The ‘unfilmable’ book on the big screen
Andy McSmith

Salman Rushdie After a literary career spanning three decades, Sir Salman Rushdie will at last see one of his novels transferred to the cinema. A Toronto-based film company has been awarded a grant, which means that production of a screen version of Rushdie’s 1981 novel Midnight’s Children can begin.

The novelist has been working for two years with director Deepa Mehta on a script of a film version of the book that originally made his reputation. The Harold Greenberg Fund, set up by the Canadian media firm Astral in honour of one of Canada’s leading film directors, recently announced it was giving an award for "polishing and packaging" the script.

Deepa Mehta, an Indian-born Canadian, who has known Rushdie for many years, is best known for her trilogy Fire, Earth and Water, which she directed between 1996 and 2005. She and her husband, David Hamilton, run up the film company Hamilton Mehta, in Toronto. He will produce the film, which she will direct.

The book’s protagonist, Saleem, is born in Bombay at midnight on 15 August 1947, the moment when India became independent, who discovers that all Indian children born in that first hour have magical powers.

The novel won the Booker Prize in 1981, then 12 years later was named the "Booker of Bookers". In 2008, in a contest to mark Booker’s 40th anniversary of the prize, was again singled out as the best novel ever to win the prize.

But until now no one has attempted to film this or any other Rushdie novel.

This is partly because the genre in which he writes, magical realism, does not easily translate into cinema. Many of the best-known magic realist novels, such as One Hundred Years of Solitude by Gabriel Garcia Marquez, and The Master and Margarita by Mikhail Bulgakov, have proved too intimidating for commercial cinema.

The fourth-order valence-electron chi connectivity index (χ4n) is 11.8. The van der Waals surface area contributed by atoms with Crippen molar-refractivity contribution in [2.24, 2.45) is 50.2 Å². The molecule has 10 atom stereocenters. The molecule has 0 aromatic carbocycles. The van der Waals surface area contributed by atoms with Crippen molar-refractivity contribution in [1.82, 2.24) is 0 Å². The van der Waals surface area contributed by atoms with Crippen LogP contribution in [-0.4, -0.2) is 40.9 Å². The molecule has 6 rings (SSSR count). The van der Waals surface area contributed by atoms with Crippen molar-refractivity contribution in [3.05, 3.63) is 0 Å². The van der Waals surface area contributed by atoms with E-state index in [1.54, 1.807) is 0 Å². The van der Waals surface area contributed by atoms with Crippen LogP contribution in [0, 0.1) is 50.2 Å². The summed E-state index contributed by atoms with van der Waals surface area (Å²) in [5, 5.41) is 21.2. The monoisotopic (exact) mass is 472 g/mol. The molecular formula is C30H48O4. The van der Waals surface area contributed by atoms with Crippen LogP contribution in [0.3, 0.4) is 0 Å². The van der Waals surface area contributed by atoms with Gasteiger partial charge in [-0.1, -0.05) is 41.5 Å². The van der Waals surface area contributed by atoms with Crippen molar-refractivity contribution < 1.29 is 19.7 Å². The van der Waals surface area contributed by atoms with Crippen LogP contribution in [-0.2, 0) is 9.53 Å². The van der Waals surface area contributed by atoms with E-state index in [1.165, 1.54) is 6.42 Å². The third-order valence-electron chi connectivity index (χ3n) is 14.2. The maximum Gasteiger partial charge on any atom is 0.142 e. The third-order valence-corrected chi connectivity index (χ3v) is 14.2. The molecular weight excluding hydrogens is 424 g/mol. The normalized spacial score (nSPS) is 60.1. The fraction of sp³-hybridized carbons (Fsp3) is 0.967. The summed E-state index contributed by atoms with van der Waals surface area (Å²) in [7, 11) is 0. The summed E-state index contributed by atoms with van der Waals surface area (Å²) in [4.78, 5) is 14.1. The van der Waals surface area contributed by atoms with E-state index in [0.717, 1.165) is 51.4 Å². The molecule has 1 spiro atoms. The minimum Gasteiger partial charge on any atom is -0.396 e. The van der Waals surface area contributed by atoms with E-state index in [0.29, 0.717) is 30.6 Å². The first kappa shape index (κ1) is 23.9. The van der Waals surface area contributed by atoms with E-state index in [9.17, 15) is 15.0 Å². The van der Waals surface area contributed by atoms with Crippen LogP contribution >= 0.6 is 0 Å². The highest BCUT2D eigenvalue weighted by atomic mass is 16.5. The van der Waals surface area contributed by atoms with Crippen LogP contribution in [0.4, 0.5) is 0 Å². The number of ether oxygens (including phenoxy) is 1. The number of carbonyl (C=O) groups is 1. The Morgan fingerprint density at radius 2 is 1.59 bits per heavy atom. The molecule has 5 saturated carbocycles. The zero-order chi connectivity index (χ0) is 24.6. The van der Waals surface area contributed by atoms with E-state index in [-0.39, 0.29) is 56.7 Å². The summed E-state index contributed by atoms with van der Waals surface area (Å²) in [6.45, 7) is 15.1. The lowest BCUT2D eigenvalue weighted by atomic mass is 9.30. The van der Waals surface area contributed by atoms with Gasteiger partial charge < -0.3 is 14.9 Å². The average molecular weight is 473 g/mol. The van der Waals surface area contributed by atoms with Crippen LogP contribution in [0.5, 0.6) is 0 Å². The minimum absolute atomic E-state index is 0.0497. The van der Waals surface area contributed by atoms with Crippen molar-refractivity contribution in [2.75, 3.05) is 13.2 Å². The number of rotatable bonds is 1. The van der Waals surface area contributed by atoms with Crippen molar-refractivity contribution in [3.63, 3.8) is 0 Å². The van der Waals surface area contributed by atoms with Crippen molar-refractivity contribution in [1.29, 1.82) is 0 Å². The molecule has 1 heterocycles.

In an interview, Rushdie had said, "Now that we have a screenplay we like, I would say that, yes, Midnight’s Children is eminently filmable. I have been a film buff all my life and believe that the finest cinema is fully the equal of the best novels." In Rushdie’s case, there is the added problem that he had to go into hiding for 10 years, and any public association with him was potentially dangerous. His ordeal began following protests that his fourth novel, The Satanic Verses, published in 1988, had insulted Islam.

After riots in Britain and Kashmir, Iran’s supreme ruler, Ayatollah Khomeini, pronounced a fatwa that was incitement to kill Rushdie and anyone involved in publishing The Satanic Verses.

The decision to award him a knighthood, in 2007, was applauded by the literary establishment but provoked protests around the world. The governments of Iran and Pakistan summoned the British ambassadors to register formal protests.

Sir Salman was born in India but moved to the UK when he was 13. Earlier this year, he and Mehta visited Mumbai to meet some of the stars of Bollywood and begin pulling together a cast, which will include Irrfan Khan, and Seema Biswas. During the visit, Rushdie said one of the hardest aspects of his years in hiding was that he was prevented from seeing India again.

By arrangement with The Independent